Richard Branson believes that what set him apart from other people is also what helped him succeed.
“You should never see being different as a flaw or think that something is wrong with you. Being different is your biggest asset and will help you succeed,” Branson writes in a blog post in which he included a letter addressed to his teenage self. In the blog post, the self-made British billionaire and Virgin Group founder touched on his struggles with dyslexia and the fact that the dropped out of high school at 16.
“I’m often asked how I went from being a dyslexic school drop-out to founding many successful businesses,” Branson writes.
Branson did not take a traditional route to business success. He dropped out of school in the late 1960s in order to launch his first business venture — a youth culture magazine, called “Student,” which he morphed into a successful record selling business after he began selling mail-order records through the publication.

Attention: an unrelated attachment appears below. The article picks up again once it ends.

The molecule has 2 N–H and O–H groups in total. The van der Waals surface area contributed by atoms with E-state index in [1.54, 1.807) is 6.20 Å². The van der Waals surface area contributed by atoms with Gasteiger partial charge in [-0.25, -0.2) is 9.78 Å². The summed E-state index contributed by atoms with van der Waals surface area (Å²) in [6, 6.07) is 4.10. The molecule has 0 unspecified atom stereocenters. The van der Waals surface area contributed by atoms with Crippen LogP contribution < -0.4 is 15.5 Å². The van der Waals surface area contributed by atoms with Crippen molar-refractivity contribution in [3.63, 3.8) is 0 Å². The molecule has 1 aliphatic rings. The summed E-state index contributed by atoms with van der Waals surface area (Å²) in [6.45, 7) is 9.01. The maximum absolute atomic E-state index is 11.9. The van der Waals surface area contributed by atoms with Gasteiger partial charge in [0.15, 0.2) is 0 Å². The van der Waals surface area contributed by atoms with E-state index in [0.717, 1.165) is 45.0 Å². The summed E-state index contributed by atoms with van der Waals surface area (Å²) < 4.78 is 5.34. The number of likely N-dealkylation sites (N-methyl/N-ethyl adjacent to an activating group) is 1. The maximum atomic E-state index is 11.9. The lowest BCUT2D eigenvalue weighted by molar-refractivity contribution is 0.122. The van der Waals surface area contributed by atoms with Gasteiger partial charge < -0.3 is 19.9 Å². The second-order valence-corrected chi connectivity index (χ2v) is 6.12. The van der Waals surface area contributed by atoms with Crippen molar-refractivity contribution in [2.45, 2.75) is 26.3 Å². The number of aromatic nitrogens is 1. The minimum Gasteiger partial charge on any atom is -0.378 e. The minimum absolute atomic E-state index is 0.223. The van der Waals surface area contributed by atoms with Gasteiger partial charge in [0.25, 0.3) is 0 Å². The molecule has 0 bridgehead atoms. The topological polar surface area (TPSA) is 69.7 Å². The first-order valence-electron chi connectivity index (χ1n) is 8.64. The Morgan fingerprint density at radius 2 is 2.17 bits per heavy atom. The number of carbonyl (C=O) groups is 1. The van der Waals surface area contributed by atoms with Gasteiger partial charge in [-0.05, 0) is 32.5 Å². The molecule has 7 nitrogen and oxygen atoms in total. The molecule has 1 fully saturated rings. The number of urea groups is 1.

In 1971, he opened a brick-and-mortar record shop in London called Virgin Records. That store eventually became the chain, Virgin Megastores, as well as a record label and the Virgin Atlantic airline, as Branson’s successful venture continued to grow over the following decades and he amassed a fortune that today is valued at $5.1 billion by Forbes.
Even though everything worked out well for Branson, the billionaire entrepreneur still wishes he could go back and offer some advice to his younger self about fulfilling his potential. “Dear Ricky,” Branson addresses himself in the letter, noting the fact that he was “struggling at school” as a teen.
“I know you have problems with reading, writing and spelling and sometimes find it tricky to keep up in class. This does not mean you are lazy or dumb,” Branson writes. “You just think in a more creative way and struggle to find the relevance in school.”